High Levels of “Forever Chemicals” Found in US Freshwater Fish

Jan 18, 2023

Eating just one freshwater fish could be equal to drinking water filled with toxic chemicals for a whole month. That's according to a study by the nonprofit Environmental Working Group (EWG).

In the study, EWG scientists found high concentrations of “forever chemicals,” in American fish. The chemicals are potentially poisonous substances. They don’t easily break down. The researchers used data from 2013-2015. It was put together by the Environmental Protection Agency (EPA). The data was the most recent available.

The main culprit is perfluorooctane sulfonic acid (PFO). PFO is used in cookware, cosmetics, and food packaging. It repels water. When thrown out, it can leak into waterways. Studies have linked PFOs to cancer and other diseases.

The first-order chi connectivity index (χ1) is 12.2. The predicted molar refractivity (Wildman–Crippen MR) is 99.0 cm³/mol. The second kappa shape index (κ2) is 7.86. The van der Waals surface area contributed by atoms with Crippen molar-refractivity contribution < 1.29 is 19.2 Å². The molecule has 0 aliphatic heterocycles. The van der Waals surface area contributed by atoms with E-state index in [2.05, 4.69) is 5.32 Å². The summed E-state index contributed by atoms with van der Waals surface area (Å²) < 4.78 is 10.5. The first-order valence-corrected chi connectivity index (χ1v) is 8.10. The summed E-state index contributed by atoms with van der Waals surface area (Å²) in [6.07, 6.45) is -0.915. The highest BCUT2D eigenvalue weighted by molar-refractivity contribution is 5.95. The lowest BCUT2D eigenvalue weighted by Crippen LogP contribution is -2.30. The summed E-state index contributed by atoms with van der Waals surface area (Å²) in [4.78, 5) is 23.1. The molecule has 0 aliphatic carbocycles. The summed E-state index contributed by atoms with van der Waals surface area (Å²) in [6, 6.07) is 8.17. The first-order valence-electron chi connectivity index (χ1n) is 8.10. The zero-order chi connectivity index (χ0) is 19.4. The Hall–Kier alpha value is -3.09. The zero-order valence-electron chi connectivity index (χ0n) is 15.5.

EWG found high levels of PFO in America’s freshwater fish. Some levels were as high as 8,000 parts per trillion. That's much higher than the allowed safe concentration of .02 parts per trillion in drinking water. That level is set by the EPA. The agency says there should be no more than .02 molecules of PFO among every trillion water molecules. 

“You’d have to drink (a lot) of water (one month’s worth) to get the same exposure as you would from a single serving of freshwater fish,” the study's co-author said in the EWG report.

Most freshwater fish eaten in the US come from fish farms. So, they have less exposure to PFOs. EWG’s findings concern sport fishermen and Indigenous communities. They still rely on fishing for food.

“They need it for food or because it’s their culture,” a scientist told CNN. “And you can’t just tell them not to fish.” 


Photo by Matthew McBrayer courtesy of Unsplash.

Which of the following ideas is highlighted throughout the story? (Common Core RI.5.3; RI.6.3)
a. The difference between farmed fish and freshwater fish.
b. The presence of forever chemicals in freshwater fish.
c. The importance of freshwater fishing to Indigenous communities.
d. The use of forever chemicals in everyday products.
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